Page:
Royal Shakespeare Company
Swan Theatre, Stratford-upon-Avon
The year is 1582. The place is the county of Warwickshire, in the heart of England. In the opening scene of Lolita Chakrabarti’s keenly anticipated adaptation of Maggie O’Farrell’s acclaimed novel, a spirited young woman is flying a kestrel. Woman and bird are instinctively connected. The bird responds to her calls, following the swinging arc of her lure before returning to her gloved hand.
The woman is Agnes – with a silent ‘g’ – Hathaway (Madeleine Mantock), better known as Anne Hathaway, wife to William Shakespeare (Tom Varey), the greatest playwright in the English language and revered son of the Warwickshire town of Stratford-upon-Avon. Agnes is a herbalist, a healer, a mystic and, it is whispered, a witch. Uneducated and illiterate, she feels and tastes what other humans merely see; her messengers are the wind and the changing seasons, the beating of wings, the sounds and signs of the natural world.
Witch or not, she has had a seriously bewitching effect on the rumpled, boyish Latin tutor William (Tom Varey), who enthusiastically returns her ardour. In the novel, O’Farrell gradually winds the reader into Agnes’s strange, unearthly consciousness, immersing us in her life under the strict regime of her yeoman father’s household, ruled with a rod of iron by his embittered widowed second wife Joan (Sarah Belcher).
But stage time is limited and, in a matter of minutes, William and Agnes have become lovers, she is pregnant with his child and they have begun a swiftly arranged married life in the attic of his unwelcoming parents John and Mary Shakespeare. Narrative speed is very much the hallmark of the first act of this lush, sensual production, brimming with symbols of fecundity – ripening apples, sheaves of corn, wildflower wreaths and garlands, herbal potions and soap sweetened with lavender.
The helter skelter dash through romantic encounters, multiple childbirths, family conflict and domestic violence calls into question whether O’Farrell’s langorous, seductive, carefully crafted novel is a suitable case for treatment. Nevertheless, Chakrabati has assiduously kept faith with its atmosphere and powerfully portrays the cloistered sisterhood, whose collective activities and mutual support frame the storyline.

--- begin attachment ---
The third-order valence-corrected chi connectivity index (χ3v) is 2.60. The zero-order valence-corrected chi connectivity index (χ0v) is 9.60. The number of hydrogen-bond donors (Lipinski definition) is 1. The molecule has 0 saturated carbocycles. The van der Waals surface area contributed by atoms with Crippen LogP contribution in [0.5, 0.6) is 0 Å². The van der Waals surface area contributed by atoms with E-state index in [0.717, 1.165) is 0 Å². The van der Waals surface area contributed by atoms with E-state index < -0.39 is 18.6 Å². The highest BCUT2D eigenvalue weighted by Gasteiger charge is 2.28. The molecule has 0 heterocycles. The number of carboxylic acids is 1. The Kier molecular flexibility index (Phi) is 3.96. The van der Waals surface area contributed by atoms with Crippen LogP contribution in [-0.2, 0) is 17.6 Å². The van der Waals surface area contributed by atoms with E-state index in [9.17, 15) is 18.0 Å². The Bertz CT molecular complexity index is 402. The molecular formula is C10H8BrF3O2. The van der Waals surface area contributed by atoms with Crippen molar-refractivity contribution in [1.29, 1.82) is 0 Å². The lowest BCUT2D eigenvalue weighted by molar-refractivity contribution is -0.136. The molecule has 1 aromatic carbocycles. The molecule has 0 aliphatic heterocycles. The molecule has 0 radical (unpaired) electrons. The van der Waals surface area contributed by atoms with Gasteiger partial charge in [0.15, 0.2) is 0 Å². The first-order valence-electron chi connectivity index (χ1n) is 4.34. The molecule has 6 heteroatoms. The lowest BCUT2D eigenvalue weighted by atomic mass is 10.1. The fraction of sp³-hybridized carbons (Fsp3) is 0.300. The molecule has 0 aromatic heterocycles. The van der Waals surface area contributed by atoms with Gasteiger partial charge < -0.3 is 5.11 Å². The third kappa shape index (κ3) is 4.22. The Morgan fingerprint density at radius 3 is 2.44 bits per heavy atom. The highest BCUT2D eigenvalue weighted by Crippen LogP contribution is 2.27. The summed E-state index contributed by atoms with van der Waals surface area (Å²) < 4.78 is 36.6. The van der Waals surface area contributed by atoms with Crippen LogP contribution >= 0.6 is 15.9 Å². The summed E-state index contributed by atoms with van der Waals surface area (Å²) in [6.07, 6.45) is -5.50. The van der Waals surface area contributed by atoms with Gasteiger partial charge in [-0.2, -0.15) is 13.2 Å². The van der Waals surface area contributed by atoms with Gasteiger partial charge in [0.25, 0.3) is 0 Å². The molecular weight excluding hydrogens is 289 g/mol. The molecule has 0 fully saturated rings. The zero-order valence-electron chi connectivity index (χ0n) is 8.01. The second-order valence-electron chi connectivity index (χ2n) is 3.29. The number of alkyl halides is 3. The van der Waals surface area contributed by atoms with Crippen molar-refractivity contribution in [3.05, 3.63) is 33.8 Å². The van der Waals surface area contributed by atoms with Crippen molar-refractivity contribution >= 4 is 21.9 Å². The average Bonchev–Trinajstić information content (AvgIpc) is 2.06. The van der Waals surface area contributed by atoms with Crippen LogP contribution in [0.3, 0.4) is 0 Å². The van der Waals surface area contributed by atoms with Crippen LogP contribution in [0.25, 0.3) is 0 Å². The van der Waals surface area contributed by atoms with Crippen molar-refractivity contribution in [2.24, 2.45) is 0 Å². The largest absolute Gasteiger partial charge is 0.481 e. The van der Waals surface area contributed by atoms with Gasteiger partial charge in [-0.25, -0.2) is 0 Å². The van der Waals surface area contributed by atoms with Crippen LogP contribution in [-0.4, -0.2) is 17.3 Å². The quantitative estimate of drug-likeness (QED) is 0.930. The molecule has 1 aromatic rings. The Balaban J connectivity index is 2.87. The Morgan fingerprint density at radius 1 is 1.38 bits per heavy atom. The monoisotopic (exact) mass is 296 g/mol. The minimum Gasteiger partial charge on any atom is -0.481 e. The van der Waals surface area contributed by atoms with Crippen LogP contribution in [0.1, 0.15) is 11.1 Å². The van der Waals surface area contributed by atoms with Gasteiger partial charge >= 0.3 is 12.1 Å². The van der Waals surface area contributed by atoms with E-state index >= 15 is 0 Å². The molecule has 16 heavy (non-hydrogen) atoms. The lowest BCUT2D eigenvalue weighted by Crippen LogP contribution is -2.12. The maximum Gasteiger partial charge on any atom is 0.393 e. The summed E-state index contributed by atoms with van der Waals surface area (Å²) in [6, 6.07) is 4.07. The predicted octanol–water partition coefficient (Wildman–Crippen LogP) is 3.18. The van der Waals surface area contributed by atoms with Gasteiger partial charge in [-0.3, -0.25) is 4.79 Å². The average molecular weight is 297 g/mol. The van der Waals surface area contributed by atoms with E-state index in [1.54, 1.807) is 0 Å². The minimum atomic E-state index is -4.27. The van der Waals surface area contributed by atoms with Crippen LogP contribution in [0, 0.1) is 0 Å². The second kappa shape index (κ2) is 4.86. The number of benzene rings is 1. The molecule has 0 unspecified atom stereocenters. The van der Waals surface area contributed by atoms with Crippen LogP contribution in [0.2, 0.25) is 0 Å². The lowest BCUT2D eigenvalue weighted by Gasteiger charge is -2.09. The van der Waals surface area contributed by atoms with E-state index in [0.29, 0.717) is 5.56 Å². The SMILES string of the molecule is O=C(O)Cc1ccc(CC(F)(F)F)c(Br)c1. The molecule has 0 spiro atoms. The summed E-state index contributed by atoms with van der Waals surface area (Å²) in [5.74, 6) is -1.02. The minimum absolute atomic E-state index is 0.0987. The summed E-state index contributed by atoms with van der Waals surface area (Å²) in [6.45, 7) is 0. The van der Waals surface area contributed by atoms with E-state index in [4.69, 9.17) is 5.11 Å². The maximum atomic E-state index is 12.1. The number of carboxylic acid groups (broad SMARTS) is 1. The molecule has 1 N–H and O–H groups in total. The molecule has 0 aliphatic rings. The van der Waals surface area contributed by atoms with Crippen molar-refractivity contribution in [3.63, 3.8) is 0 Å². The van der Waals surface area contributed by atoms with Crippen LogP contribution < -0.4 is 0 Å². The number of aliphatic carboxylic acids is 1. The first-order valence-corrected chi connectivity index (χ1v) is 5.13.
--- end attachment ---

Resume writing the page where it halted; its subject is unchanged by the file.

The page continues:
Mantock’s Agnes is luminous and mysterious, her easy manner masking a strength of purpose capable of handling every challenge thrown at her. And those challenges are many. Her every move is held up for critical scrutiny by her mother-in-law; she endures silently the harsh, humiliating treatment meted out to her husband by his bullying father (Peter Wight), a glove maker who longs to be a gentleman; and she must constantly compensate for William’s thoughtless, carefree behaviour.
The birth of her eldest child Susanna (Harmony Rose-Bremner) is rapidly followed by the birth of twins, Hamnet (Ajani Cabey) and Judith (Alex Jarrett), who grow up like two peas in a pod, as close to each other as two human beings can possibly be. Meanwhile, William’s gaze wanders from his family, becoming fixed on a burgeoning career as a writer. The stages of London beckon and he feels compelled to follow.
When the dreaded bubonic plague invades the household, Hamnet’s devotion to his delicate sister strikes right to the heart of the family. It is in the tragedy of the second act that the piece really finds its feet. Mantock undergoes a remarkable feat of physical transformation, visibly and psychologically bending under the weight of parental responsibility. In spite of her desperate ministrations, death tightens its hold over her sweet daughter (Alex Jarrett), before unexpectedly clamping its clammy grasp onto her twin. Cabey and Jarrett are touchingly credible in this heartbreaking scene.
The death of her son and the frequent absences of her husband prove too much for the indomitable Agnes. Bowed beneath the giant A (for Agnes) frame at the centre of Tom Piper’s all-embracing set, she learns, to her horror that, back in London, William is writing a new play – about the loss of a son. Shocked and angry, she vows to confront this travesty. But, as in the novel’s breathtaking finale, Chakrabarti saves the best until last.
What unfolds is a brilliantly executed recreation of Shakespeare’s finest play. Even the first and last lines of the opening scene remain intact. Far from betraying his wife and child, William has accomplished the ultimate in theatrical suspension of disbelief.
Setting aside his high jinks in London, dispatching the services of his distinguished actor pals Richard Burbage (Will Brown) and Will Kempe (Wight), he summons the presence of Hamnet himself, merry, mischievous and affectionate. Agnes at last understands the depth of her husband’s literary genius. He has returned to her the enduring spirit of her precious son. Through the play, Hamnet – renamed Hamlet – will live forever.
Runs until 17 June then transfers to London’s Garrick Theatre from 30 September for a 14-week season.